Deriving from Yorkshire, England, the Yorkshire Terrier was originally used as pest control around mines and farms.
Since then, they have become popular family dogs. They are common championship, show– and assistance dogs. In other words, this breed is highly adaptable.
Yorkshire terriers love attention.
Like most terriers, "Yorkies" are stubborn, and they can be a handful to discipline as a result. However, they are far from the most demanding breed.
These dogs love to be the center of attention. They get along well with children, especially if introduced from an early age.
In the absence of socialization, some individuals may develop problematic behavior toward other dogs. The best prevention is to expose them to other dogs as early as possible.
It varies between individuals how much they bark, and it depends largely on their upbringing. Common to all, however, is that they bark when strangers arrive at the door.
Wondering what a Yorkshire Terrier barks at? See the clip below:
Do not underestimate their durability.
Despite their tiny size, they can handle long hikes in challenging terrains.
Yorkshire terriers love to tag along for runs, mountain hikes, and skiing trips, to name a few. Thanks to their size, weighing around 3 kilos, they're easy to bring too. If they get tired– pocket them.
Beautiful fur that doesn't shed
The Yorkie has a longhaired coat. Some choose to trim it. If you keep it short, less maintenance is required. You will still have to do some work.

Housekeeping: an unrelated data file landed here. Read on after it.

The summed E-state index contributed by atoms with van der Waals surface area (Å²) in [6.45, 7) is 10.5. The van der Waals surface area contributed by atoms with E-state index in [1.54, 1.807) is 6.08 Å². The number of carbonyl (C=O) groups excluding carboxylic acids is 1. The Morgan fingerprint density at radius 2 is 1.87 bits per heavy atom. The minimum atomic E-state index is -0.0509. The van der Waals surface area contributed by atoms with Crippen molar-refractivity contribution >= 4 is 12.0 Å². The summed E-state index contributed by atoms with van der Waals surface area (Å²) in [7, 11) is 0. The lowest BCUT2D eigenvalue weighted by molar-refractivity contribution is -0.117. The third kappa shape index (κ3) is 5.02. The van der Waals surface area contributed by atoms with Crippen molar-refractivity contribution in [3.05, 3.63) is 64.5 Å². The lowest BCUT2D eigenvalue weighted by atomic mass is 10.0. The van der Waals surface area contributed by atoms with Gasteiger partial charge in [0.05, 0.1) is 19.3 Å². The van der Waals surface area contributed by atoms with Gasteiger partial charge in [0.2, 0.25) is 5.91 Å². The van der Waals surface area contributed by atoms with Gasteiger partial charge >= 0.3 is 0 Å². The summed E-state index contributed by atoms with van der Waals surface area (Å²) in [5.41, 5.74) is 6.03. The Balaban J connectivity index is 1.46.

In addition to brushing their coat regularly, they need to bathe, preferably every other week, to avoid tangles.
This breed does not shed.
Yorkshire terriers are among the breeds considered allergy-friendly.
They do not provoke strong reactions in allergy sufferers compared to other breeds.
However, there is no scientific basis for branding some breeds as allergy-friendly. There is no guarantee you will not react. Personal experience is the best way to discover if this dog is right for you.
Long life expectancy.
The Yorkshire terrier is a healthy breed without typical health implications.
There have been some cases of patellar dislocation and tracheal collapse, but it is rare.
However, some puppies have trouble with losing their young teeth naturally. The vet might have to assist if that happens.
Healthy individuals have a life expectancy of 13-16 years. However, there are examples of Yorkshire terriers that have been over 20 years old.